Posts Tagged ‘nettles’

Because I have a bin of worms in the entry hall and we ate nettles for dinner.

Also, we started seeds in toilet paper tubes. And my mother-in-law brought over the dandelion “honey” she made from the flowers the girls picked yesterday. And instead of maple syrup on our pancakes this morning we had rhubarb sauce from the rhubarb I picked yesterday, or  wild plum jam from the plums we foraged last fall.

And it’s only the first day of her visit…

She didn’t actually say she thought I was weird, but she does keep saying, “Wait until I tell your sister about this!”

In fact, my mother is responsible for most of this weird behavior, having taking us dandelion picking when we were young, cooking from scratch, and being into environmental issues as long as I can remember. I came by all this pretty honestly.

Okay, maybe it is bit out of the ordinary, but really, I kind of think it’s weird not to be doing this stuff…

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Round 1 Explore the dandelion

This one is pretty easy, given we already eat them every year as I described in an earlier post. But I have been exploring other ways to eat dandelion.

My mother-in-law makes dandelion honey. I am not sure how she does it, but I know she sends the girls out to pick 100 dandelion flowers, cooks them up in a simple syrup and then leaves them out to sit over night. She must then strain it and put it in jars. So, it’s basically dandelion flavored sugar syrup, but it’s yummy. We eat it on pancakes and use it to sweeten tea.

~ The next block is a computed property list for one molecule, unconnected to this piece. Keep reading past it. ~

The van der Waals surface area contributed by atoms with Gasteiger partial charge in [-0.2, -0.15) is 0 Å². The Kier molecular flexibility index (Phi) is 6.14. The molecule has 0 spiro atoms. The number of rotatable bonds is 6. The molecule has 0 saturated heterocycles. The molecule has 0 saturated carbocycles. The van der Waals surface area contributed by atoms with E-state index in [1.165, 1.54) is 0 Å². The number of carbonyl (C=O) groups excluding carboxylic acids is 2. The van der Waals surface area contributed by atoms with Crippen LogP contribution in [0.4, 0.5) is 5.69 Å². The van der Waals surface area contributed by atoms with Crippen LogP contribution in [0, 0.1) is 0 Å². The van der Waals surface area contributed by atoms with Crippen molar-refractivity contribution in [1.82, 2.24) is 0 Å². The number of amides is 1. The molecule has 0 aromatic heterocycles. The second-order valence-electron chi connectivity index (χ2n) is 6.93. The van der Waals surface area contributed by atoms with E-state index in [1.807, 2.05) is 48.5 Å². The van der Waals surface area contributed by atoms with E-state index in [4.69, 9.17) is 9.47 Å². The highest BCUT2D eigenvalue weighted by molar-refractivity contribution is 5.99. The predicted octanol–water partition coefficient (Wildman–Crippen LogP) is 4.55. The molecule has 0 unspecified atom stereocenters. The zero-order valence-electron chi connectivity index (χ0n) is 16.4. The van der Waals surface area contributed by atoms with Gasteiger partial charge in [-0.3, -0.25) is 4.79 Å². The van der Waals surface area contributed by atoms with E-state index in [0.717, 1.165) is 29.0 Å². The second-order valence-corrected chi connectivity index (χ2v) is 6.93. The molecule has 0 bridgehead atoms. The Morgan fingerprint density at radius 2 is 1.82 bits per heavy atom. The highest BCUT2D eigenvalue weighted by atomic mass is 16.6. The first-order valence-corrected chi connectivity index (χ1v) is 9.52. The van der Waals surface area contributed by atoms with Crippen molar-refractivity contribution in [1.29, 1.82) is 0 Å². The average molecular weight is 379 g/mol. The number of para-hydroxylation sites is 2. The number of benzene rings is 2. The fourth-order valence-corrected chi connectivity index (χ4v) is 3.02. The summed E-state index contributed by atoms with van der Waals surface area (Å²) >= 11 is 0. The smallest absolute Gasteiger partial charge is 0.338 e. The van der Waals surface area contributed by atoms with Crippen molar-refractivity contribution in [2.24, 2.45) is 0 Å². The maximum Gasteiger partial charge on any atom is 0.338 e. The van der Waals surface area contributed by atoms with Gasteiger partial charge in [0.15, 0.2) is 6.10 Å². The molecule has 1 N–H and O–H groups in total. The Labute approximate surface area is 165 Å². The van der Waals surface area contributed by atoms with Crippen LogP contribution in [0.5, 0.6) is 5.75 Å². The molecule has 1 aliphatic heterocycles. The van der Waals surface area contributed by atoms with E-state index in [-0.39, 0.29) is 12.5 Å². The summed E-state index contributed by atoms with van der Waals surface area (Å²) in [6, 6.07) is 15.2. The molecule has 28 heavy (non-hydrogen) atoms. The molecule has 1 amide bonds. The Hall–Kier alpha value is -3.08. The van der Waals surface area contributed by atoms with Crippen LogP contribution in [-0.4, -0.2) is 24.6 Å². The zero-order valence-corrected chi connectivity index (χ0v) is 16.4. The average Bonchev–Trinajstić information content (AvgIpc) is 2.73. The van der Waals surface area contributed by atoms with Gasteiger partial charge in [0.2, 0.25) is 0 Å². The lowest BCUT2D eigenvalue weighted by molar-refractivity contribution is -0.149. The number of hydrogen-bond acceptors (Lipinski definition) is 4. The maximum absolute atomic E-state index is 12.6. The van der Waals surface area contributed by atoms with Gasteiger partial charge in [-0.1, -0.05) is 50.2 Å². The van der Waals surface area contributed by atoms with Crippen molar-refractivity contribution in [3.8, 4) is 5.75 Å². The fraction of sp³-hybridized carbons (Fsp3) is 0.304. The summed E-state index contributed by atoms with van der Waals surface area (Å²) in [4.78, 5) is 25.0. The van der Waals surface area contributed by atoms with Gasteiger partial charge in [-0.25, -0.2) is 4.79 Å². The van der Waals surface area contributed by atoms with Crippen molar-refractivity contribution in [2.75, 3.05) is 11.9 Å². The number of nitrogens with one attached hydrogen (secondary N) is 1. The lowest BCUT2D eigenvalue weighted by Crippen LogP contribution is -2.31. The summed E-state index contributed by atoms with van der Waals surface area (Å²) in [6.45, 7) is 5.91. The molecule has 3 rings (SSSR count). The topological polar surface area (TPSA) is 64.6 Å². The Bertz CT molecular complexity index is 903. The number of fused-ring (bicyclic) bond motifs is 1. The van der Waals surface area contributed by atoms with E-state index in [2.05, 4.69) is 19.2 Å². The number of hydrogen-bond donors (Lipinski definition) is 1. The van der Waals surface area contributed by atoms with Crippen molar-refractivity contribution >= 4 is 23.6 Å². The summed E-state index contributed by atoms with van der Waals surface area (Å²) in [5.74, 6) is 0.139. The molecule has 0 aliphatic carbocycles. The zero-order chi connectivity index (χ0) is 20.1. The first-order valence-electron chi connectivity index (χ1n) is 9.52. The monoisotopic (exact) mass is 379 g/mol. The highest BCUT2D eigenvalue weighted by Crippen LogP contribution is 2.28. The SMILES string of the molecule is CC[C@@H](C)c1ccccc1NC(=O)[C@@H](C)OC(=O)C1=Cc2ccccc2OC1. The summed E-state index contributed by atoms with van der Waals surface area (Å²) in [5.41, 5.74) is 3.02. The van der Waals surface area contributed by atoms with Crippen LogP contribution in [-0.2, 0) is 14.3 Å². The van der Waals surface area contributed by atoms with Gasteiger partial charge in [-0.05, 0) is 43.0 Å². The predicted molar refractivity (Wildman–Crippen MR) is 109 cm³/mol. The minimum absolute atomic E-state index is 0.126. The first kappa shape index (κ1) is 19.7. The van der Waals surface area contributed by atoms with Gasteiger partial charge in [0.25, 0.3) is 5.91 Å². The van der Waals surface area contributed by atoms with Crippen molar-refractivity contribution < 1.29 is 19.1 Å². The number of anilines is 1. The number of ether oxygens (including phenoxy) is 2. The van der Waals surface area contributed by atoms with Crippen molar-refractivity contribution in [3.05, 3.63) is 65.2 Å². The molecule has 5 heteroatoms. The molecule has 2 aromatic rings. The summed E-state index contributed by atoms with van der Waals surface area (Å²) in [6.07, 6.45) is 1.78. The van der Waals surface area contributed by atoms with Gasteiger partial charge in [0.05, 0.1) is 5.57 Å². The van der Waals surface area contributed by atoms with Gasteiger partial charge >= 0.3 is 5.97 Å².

I have also been experimenting with dandelion muffins. I got the idea here, but use an entirely different recipe that I adapted from The New York TImes New Natural Foods Cookbook (published 1982 and stolen from my mother in about 1992).

Fabulous 3-grain Dandelion Muffins

1/3 cup corn flour

1/3 cup sugar

1/3 cup soy flour

1/3 cup whole wheat flour

1/2 teaspoon salt

1 teaspoon baking soda

1 egg, lightly beaten

1 cup plain yogurt

1/3 cup oil

1 cup dandelion petals

1/3 cup or so dried cranberries

Combine dry ingredients. Add in dandelion petals and mix well. Mix egg, yogurt and oil together and then add to dry ingredients. Mix in cranberries. Bake 25 minutes at 350F.

Mixing in the dandelion petals. The muffins never stick around long enough to photograph!

And, to top it all off, with all my talk about dandelions, a colleague made some dandelion jelly and brought me a jar. Delicious!

Round 2 Hunt for morels

Mushroom hunting is big in the Czech Republic. Very big. It has been quite dry here, though, notwithstanding a couple days of rain not too long ago and I haven’t seen the mushroom hunters out. I hope I can do some hunting myself this year and will surely post about it if I find anything. The problem always seem to be that the serious hunters are out at dawn (which occurs about 5am these days) and there is nothing left by the time normal folks roll out of bed and get into the woods!

Round 3 Cook a foraged meal

This is the one we really go into. Friend and neighbor, Andrea, my partner in all these crazy things I am doing these days (who is highly amused at being called “friend and neighbor,” though it is an accurate description) got in on this one with me. And once again, she sacrificed her vegan principles for a taste of our (not in the least vegan) foraged dinner.